Early Childhood Matters No. 121
Publication Date
Publication Date: 
November 1, 2013

"The Bernard van Leer Foundation’s interest in the children of seasonal migrant workers is inspired by our strategic goal to improve children’s health by improving their living conditions."

"This issue of Early Childhood Matters focuses on an almost invisible population - people who migrate seasonally in search of work, and their children. Often they live in poor quality temporary accommodation close to the work site, where children are exposed to risks of accidents and illness, and below the radar of local authorities meaning they can't access services such as preschool, school and healthcare.

Articles explore the living conditions of seasonal migrant workers' children, and experiences with programmes designed to improve those conditions. Contributions come from the United States, India, Turkey, Mexico, Nicaragua and Africa."

The contents include:

  • Realities of life for children of seasonal migrant workers - Selim Iltus introduces the articles in this edition of Early Childhood Matters and explains why children of seasonal migrant workers face particular challenges that require our special attention.
  • An early childhood programme tailored to migrant and seasonal farmworkers’ children - Guadalupe Cuesta and Kevin Skolnik describe the United States' Migrant/Seasonal Head Start programme (MSHS), which seeks to ensure that the children of seasonal migrant farmworkers do not miss out on the early childhood services, such as free childcare for 10-12 hours a day and transportation for children to preschool services and health care facilities. 
  • Health risks for children of seasonal migrant agricultural workers - Martin Donohoe highlights the main health hazards faced by seasonal migrant agricultural workers and their children, including vulnerability to communicable and respiratory diseases and exposure to pesticides.
  • Information map: Living conditions and young children - A Bernard van Leer foundation infographic to support understanding of the needs of migrant children.
  • Seasonal agricultural migration in Turkey and young children - Özsel Beleli outlines the current state of young children of seasonal migrant workers in Turkey and explores three possible axes along which solutions could be based.
  • Seasonal migrants’ realities: a study of 686 Turkish households - Müge Artar details a study of households in Turkey who leave their permanent residences and migrate to agriculturally intensive areas for jobs such as planting, harvesting, and hoeing.
  • The children of seasonal migrants in Turkey are still vulnerable - Mehmet Ülger and Astrid van Unen made a 2010 film documentary, Children of the Season, on the story of child labour and poor working and living conditions among Turkish seasonal migrants employed to harvest hazelnuts. "Its reception was explosive: governments, companies and international organisations were in uproar, and the film triggered a raft of activity. However, as this article by the documentary makers relates, the children of seasonal migrants still remain vulnerable."
  • A healthy and safe environment for young migrants at urban Indian worksites - Umi Daniel shares the findings of a study conducted by Aide et Action and the Bernard van Leer Foundation to assess the situation of seasonal migrant workers’ children in Indian cities. He also describes a model intervention at a brickworks in Hyderabad to explore how safer and healthier living conditions can be created for these children.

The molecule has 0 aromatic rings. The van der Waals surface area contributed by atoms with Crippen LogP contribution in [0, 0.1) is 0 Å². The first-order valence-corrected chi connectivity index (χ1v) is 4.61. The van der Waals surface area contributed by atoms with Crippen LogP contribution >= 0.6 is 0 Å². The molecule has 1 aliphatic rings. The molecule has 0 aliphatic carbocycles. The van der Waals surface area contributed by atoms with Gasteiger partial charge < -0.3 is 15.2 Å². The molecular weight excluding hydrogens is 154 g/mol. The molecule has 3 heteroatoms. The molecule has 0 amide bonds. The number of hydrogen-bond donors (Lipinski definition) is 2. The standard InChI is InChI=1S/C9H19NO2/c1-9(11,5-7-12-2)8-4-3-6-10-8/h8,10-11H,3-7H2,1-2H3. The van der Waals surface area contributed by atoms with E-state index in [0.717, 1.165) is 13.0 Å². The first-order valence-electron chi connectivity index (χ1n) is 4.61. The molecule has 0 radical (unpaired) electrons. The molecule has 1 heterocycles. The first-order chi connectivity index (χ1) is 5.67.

• The Humara Bachpan campaign: a success for seasonal migrant children in Odisha - Jyoti Prakash Brahma describes how the Humara Bachpan campaign in the Indian state of Odisha successfully persuaded the state government to issue guidelines about providing government services to seasonal migrant children.
  • Meeting migrant families’ needs through on-site crèches - Mridula Bajaj and Mayanka Gupta describe how the Mobile Crèches models work, evidence of their impact, and a study conducted by the organisation into the conditions of Indian migrants.
  • Political action for the children of seasonal migrant farm labourers in Mexico - Patricia Urbieta and Claudia Cabrera investigate the situation of migrant farm labourers - and their children - in Mexico, and the public policy solutions that have been pursued over the last two decades.
  • ‘Families must be supported’: a view from the private sector - Dora Isabel Ochoa Aguilar is the Human Resources Manager at Agrícola BelHer1, a company that grows tomatoes in the Mexican state of Sinaloa. In this interview, she talks to Early Childhood Matters about her company’s efforts over the past two decades to improve living conditions for the children of the seasonal migrant workers it employs.
  • Children of seasonal agricultural migrant workers: an African perspective - Moussa Harouna Sambo provides an African perspective on the effects on children of seasonal migration, from the Mouvement Africain des Enfants et Jeunes Travailleurs (MJEJT) (the African Movement of Working Children and Youth), which has member organisations in 22 African countries and almost 20 years of experience in areas such as migration, protection, education, and children’s rights. 
  • Cash transfers, information, and seasonal migration - Karen Macours describes a study which examines the question "would those children be better off staying behind with extended family members?", along with further efforts to explore the implications of its findings.

Click here to acces these titles online.


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Bernard van Leer Foundation website, December 6 2013. Image credit: Selim Iltus/Bernard van Leer Foundation